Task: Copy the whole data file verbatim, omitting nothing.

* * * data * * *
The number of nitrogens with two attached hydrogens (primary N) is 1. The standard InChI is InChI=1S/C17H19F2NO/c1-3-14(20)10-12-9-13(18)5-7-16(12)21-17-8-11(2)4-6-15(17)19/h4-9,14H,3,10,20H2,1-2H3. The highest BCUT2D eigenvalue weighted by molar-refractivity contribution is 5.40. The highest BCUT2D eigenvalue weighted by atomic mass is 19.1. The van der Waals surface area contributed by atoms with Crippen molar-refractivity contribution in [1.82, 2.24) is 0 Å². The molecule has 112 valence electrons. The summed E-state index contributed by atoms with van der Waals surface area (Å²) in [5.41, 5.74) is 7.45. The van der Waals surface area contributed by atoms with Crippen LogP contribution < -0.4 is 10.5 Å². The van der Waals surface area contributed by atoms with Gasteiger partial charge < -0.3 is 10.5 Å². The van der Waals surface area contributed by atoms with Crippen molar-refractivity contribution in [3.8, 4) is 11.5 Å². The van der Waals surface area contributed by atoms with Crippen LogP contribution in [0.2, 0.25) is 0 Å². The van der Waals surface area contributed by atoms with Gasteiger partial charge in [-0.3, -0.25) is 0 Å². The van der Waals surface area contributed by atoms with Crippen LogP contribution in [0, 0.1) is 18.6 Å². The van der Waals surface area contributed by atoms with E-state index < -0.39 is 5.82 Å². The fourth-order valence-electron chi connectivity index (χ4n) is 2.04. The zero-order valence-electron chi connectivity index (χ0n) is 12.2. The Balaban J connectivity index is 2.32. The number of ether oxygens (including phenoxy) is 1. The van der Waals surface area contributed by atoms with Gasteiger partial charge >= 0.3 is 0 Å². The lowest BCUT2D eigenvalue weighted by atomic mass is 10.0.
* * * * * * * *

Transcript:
The number of nitrogens with two attached hydrogens (primary N) is 1. The standard InChI is InChI=1S/C17H19F2NO/c1-3-14(20)10-12-9-13(18)5-7-16(12)21-17-8-11(2)4-6-15(17)19/h4-9,14H,3,10,20H2,1-2H3. The highest BCUT2D eigenvalue weighted by molar-refractivity contribution is 5.40. The highest BCUT2D eigenvalue weighted by atomic mass is 19.1. The van der Waals surface area contributed by atoms with Crippen molar-refractivity contribution in [1.82, 2.24) is 0 Å². The molecule has 112 valence electrons. The summed E-state index contributed by atoms with van der Waals surface area (Å²) in [5.41, 5.74) is 7.45. The van der Waals surface area contributed by atoms with Crippen LogP contribution < -0.4 is 10.5 Å². The van der Waals surface area contributed by atoms with Gasteiger partial charge < -0.3 is 10.5 Å². The van der Waals surface area contributed by atoms with Crippen molar-refractivity contribution in [3.8, 4) is 11.5 Å². The van der Waals surface area contributed by atoms with Crippen LogP contribution in [0.2, 0.25) is 0 Å². The van der Waals surface area contributed by atoms with Gasteiger partial charge in [-0.3, -0.25) is 0 Å². The van der Waals surface area contributed by atoms with Crippen LogP contribution in [0, 0.1) is 18.6 Å². The van der Waals surface area contributed by atoms with E-state index < -0.39 is 5.82 Å². The fourth-order valence-electron chi connectivity index (χ4n) is 2.04. The zero-order valence-electron chi connectivity index (χ0n) is 12.2. The Balaban J connectivity index is 2.32. The number of ether oxygens (including phenoxy) is 1. The van der Waals surface area contributed by atoms with Gasteiger partial charge >= 0.3 is 0 Å². The lowest BCUT2D eigenvalue weighted by atomic mass is 10.0.